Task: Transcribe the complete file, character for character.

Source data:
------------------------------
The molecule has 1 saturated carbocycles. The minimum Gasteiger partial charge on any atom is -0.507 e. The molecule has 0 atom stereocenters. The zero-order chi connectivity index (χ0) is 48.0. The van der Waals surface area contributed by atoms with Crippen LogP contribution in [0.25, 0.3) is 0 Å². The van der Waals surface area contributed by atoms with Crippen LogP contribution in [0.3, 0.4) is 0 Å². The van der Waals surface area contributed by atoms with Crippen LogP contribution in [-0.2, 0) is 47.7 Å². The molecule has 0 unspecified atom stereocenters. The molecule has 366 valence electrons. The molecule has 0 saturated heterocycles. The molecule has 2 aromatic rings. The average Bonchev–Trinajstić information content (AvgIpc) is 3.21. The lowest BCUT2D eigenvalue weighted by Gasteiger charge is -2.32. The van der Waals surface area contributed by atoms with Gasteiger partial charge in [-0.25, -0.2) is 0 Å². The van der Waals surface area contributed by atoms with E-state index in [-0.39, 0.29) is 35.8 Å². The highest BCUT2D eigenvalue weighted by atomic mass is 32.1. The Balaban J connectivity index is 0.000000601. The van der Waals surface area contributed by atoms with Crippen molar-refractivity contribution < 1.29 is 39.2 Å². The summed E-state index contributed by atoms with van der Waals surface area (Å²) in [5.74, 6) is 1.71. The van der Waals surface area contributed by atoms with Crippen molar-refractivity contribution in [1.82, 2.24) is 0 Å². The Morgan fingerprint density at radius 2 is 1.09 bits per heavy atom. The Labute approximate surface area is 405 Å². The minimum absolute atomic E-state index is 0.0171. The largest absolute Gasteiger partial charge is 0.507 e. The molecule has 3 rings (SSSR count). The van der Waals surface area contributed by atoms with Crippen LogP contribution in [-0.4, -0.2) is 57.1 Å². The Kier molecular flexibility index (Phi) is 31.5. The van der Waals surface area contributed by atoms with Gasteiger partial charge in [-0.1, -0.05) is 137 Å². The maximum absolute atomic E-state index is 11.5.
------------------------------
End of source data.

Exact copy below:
The molecule has 1 saturated carbocycles. The minimum Gasteiger partial charge on any atom is -0.507 e. The molecule has 0 atom stereocenters. The zero-order chi connectivity index (χ0) is 48.0. The van der Waals surface area contributed by atoms with Crippen LogP contribution in [0.25, 0.3) is 0 Å². The van der Waals surface area contributed by atoms with Crippen LogP contribution in [0.3, 0.4) is 0 Å². The van der Waals surface area contributed by atoms with Crippen LogP contribution in [-0.2, 0) is 47.7 Å². The molecule has 0 unspecified atom stereocenters. The molecule has 366 valence electrons. The molecule has 0 saturated heterocycles. The molecule has 2 aromatic rings. The average Bonchev–Trinajstić information content (AvgIpc) is 3.21. The lowest BCUT2D eigenvalue weighted by Gasteiger charge is -2.32. The van der Waals surface area contributed by atoms with Gasteiger partial charge in [-0.25, -0.2) is 0 Å². The van der Waals surface area contributed by atoms with E-state index in [-0.39, 0.29) is 35.8 Å². The highest BCUT2D eigenvalue weighted by atomic mass is 32.1. The Balaban J connectivity index is 0.000000601. The van der Waals surface area contributed by atoms with Crippen molar-refractivity contribution < 1.29 is 39.2 Å². The summed E-state index contributed by atoms with van der Waals surface area (Å²) in [5.74, 6) is 1.71. The van der Waals surface area contributed by atoms with Crippen molar-refractivity contribution in [1.82, 2.24) is 0 Å². The Morgan fingerprint density at radius 2 is 1.09 bits per heavy atom. The Labute approximate surface area is 405 Å². The minimum absolute atomic E-state index is 0.0171. The largest absolute Gasteiger partial charge is 0.507 e. The molecule has 3 rings (SSSR count). The van der Waals surface area contributed by atoms with Crippen LogP contribution in [-0.4, -0.2) is 57.1 Å². The Kier molecular flexibility index (Phi) is 31.5. The van der Waals surface area contributed by atoms with Gasteiger partial charge in [-0.1, -0.05) is 137 Å². The maximum absolute atomic E-state index is 11.5.